AL: Kentucky. Why!

JL: In big cities there are so many Koreans, so I decided I would go a small city where there were not very many Koreans so I could learn how to speak English. But then there were not enough Koreans in Kentucky (laughs). People would run away when they would see me. So I lived there for seven months and then I moved out to NYC.

AL: That’s a dramatic change.

JL: Yeah, at the time, my major was architecture. I went to Pratt Institute of Art in Brooklyn. I was studying architecture, working as a busboy at a restaurant on Bleeker Street a little above Soho. I started listening to the music they were playing at the restaurant and it sounded pretty fun. It sounded TOO FUN. At the time I didn’t know that it was jazz or anything, but I thought to myself, maybe I’m going to do this instead of architecture, so I quit school.

AL: You heard this music and decided just to change what you were doing?

JL: (pauses, considering) Yes?

AL: Wow.

JL: I found out later that the album was Bobby McFerrin and Chick Corea.

AL: Oh, yeah, that is too fun.

JL: Yeah (nodding).

So I quit everything, came out to LA and started looking for a vocal teacher. I found her. Cathy Segal-Garcia–an amazing woman. Then I went to MI [Musician’s Institute] briefly, but quit school when I realized I was learning more from my friends gigging than what I was learning in class.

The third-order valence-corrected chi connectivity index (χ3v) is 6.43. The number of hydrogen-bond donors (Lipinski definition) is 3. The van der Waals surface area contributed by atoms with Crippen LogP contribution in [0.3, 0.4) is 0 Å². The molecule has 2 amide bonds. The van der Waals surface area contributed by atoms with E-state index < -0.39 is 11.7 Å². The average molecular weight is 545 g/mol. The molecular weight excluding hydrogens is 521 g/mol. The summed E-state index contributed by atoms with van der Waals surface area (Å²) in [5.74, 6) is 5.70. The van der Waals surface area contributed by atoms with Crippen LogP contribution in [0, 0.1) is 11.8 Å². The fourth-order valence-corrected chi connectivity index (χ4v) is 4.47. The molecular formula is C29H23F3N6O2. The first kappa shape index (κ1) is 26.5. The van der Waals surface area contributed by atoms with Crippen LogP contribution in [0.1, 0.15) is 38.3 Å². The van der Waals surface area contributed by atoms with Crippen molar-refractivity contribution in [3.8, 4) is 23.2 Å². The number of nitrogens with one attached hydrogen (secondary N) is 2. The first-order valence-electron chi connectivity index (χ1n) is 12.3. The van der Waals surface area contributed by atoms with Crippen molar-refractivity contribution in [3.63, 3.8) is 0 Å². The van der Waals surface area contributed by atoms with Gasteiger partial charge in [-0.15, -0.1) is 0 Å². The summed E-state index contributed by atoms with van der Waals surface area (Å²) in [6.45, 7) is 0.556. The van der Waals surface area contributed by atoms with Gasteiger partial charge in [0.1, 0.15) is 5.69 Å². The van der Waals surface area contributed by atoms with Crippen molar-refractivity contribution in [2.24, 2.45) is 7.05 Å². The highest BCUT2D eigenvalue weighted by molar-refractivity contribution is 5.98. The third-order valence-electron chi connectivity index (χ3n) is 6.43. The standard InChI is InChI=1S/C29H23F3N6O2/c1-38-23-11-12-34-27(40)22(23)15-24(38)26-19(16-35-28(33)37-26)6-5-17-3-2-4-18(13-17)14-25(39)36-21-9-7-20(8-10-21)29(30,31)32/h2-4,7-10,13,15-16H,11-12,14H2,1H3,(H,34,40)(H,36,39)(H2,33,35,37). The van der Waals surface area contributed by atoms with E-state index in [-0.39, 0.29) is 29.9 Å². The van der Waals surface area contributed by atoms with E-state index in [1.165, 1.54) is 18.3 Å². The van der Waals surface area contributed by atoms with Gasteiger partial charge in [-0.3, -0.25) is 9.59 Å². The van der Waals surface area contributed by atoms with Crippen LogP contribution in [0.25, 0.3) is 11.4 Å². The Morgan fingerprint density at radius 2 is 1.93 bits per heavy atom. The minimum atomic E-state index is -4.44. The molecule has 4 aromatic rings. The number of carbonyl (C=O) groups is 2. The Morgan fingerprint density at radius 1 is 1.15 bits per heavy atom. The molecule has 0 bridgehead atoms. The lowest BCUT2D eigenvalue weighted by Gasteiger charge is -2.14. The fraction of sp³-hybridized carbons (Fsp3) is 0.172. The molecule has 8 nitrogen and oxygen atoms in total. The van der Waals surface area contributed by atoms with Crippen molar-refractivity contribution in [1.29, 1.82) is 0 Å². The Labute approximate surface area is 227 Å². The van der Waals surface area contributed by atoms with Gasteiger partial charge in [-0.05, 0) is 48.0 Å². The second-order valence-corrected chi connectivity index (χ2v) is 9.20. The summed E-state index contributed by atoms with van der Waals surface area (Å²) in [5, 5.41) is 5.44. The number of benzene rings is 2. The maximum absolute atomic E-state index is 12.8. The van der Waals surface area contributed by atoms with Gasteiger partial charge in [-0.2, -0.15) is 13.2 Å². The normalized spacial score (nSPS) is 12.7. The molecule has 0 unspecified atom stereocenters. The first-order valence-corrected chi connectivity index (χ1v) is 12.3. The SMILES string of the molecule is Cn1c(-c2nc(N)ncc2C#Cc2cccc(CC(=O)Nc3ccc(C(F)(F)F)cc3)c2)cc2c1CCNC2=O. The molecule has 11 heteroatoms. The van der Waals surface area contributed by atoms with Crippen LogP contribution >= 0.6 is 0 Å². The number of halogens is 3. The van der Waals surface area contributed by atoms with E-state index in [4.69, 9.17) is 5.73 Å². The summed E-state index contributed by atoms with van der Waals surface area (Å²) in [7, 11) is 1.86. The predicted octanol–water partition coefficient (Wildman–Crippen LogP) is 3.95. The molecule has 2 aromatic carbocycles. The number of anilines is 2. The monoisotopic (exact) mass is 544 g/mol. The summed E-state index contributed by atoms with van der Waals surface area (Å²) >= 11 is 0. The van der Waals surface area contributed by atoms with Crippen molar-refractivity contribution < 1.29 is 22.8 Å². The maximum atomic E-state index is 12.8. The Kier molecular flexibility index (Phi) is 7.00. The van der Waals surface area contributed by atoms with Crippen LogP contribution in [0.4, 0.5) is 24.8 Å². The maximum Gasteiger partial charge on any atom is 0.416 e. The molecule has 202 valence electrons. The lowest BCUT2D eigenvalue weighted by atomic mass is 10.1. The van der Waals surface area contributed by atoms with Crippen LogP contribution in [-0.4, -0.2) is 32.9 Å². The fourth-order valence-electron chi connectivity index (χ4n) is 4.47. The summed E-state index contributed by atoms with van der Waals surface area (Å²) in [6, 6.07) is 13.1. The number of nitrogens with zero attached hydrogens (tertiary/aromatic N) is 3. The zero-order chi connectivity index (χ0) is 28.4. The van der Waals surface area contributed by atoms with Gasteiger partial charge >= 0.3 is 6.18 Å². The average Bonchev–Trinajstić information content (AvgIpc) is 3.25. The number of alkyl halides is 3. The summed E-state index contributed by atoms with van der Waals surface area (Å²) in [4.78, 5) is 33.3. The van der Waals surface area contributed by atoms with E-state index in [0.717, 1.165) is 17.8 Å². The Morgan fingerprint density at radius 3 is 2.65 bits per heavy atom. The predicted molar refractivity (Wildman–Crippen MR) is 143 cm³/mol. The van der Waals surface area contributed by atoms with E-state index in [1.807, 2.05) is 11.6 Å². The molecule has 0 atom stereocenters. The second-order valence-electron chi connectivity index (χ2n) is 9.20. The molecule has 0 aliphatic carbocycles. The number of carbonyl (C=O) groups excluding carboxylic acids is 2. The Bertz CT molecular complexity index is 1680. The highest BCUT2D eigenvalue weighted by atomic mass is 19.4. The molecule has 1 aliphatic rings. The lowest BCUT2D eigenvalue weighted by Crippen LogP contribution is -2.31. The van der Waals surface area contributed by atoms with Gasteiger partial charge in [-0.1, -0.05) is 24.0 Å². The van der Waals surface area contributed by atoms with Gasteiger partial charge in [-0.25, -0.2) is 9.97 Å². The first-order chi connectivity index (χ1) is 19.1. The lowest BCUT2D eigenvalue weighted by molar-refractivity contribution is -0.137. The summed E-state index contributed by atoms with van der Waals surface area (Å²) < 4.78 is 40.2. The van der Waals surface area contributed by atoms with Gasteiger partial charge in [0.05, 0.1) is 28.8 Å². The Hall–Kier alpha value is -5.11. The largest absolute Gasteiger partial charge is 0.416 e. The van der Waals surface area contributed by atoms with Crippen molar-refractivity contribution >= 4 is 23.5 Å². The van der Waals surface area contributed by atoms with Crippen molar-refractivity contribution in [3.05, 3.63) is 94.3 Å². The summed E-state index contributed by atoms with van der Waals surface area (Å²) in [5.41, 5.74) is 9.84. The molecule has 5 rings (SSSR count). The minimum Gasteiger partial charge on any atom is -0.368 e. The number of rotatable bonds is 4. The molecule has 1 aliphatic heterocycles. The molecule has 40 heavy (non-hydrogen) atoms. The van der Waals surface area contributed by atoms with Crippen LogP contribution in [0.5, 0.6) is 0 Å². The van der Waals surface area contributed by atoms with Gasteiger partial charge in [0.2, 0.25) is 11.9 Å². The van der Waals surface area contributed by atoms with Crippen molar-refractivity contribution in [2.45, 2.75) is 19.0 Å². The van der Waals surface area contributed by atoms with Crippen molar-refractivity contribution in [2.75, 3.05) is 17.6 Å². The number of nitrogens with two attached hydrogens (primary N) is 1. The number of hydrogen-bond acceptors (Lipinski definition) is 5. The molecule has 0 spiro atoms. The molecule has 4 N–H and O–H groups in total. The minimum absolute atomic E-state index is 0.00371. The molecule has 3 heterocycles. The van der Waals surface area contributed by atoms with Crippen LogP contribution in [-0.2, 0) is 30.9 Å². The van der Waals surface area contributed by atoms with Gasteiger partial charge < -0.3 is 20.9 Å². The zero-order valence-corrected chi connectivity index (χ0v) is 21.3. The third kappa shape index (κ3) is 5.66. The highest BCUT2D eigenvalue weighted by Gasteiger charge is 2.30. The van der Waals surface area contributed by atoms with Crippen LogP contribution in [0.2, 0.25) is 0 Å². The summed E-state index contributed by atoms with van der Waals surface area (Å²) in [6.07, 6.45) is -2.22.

So instead of paying for school (laughs). . . I decided to make a recording. Last year my album was 80-90% finished when suddenly my good friend called me up and said, “Joon, you want to do something in Downtown? “ I was like, “What you talking about?” It was the recession, you know? He took me to the spot where there was a Japanese club. The place had really low ceilings. Looked totally different. At the time, I didn’t know Downtown was really happening. But he said, “You want to take it or what?” I said, “I’ll take it.”

The next day I called my arranger and said, “We’re going to stop arranging for now–please don’t bother me, I have another gig for a while.”

We worked on the space for three months, knocking out the low ceiling. It was 9 ft. to and now it’s 12 ft. Construction started in September and we worked up until opening day. December 10, 2009. I was working until 6:30pm and we were opening at 8pm. But since then. . .it’s been Blue Whale.

AL: How was opening night?

JL: Great! Ralph Morrison (past concertmaster of the LA Chamber Orchestra), came down with a string quartet. Bevan Manson, a beautiful piano player – wrote a song about the Blue Whale, and all these classical and jazz guys played it together! He was the partner on my album who introduced me to Rumi and Hafiz.

AL: The poetry on the ceiling?

JL: Yes. When we were working on the space, I called up Bevan and said, “Come up with some Rumi or Hafiz for me.” He asked me, “What do you want to do with it? Do you want me to print it up and frame it as a gift?” I said, “No, no. Let’s just come up with three good things and I’ll take care of it.” He said, “Where are you going to put it?” I said, “You don’t have to know.”